The Trespasser

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Myna Classics, 2009 - Fiction - 188 pages
Based on a diary of his friend Helen Corke, The Trespasser (1912) was Lawrence's second published novel. Violinist Siegmund and his former pupil Helena escape to the Isle of Wight for a romantic holiday. For Siegmund, these five precious days are a welcome respite from an unhappy marriage. For Helena, twelve years younger, they offer a rare taste of personal and emotional freedom. The idyll is set. But as the days go by, and guilt and reality begin to take hold, the brooding Siegmund knows that he must soon return to face his wife and children...

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User Review  - mahallett - LibraryThing

sad, sad story. Read full review

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About the author (2009)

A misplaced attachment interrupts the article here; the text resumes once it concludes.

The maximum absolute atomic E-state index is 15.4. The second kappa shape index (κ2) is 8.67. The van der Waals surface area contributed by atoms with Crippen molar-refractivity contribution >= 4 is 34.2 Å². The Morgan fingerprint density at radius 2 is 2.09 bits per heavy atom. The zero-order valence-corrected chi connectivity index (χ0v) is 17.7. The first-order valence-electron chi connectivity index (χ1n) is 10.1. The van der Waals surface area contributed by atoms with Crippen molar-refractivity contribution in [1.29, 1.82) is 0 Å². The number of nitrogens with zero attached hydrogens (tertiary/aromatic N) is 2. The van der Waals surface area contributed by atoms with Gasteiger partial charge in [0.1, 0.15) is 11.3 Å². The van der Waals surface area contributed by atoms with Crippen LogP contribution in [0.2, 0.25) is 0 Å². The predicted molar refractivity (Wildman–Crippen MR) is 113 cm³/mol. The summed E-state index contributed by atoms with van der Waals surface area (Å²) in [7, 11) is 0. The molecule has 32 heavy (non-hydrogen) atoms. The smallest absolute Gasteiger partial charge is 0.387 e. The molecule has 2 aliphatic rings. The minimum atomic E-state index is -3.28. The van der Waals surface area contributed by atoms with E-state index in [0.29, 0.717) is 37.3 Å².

D(avid) H(erbert) Lawrence was born on September 11, 1885. His father was a coal miner and Lawrence grew up in a mining town in England. He always hated the mines, however, and frequently used them in his writing to represent both darkness and industrialism, which he despised because he felt it was scarring the English countryside. Lawrence attended high school and college in Nottingham and, after graduation, became a school teacher in Croyden in 1908. Although his first two novels had been unsuccessful, he turned to writing full time when a serious illness forced him to stop teaching. Lawrence spent much of his adult life abroad in Europe, particularly Italy, where he wrote some of his most significant and most controversial novels, including Sons and Lovers and Lady Chatterly's Lover. Lawrence and his wife, Frieda, who had left her first husband and her children to live with him, spent several years touring Europe and also lived in New Mexico for a time. Lawrence had been a frail child, and he suffered much of his life from tuberculosis. Eventually, he retired to a sanitorium in Nice, France. He died in France in 1930, at age 44. In his relatively short life, he produced more than 50 volumes of short stories, poems, plays, essays, travel journals, and letters, in addition to the novels for which he is best known.

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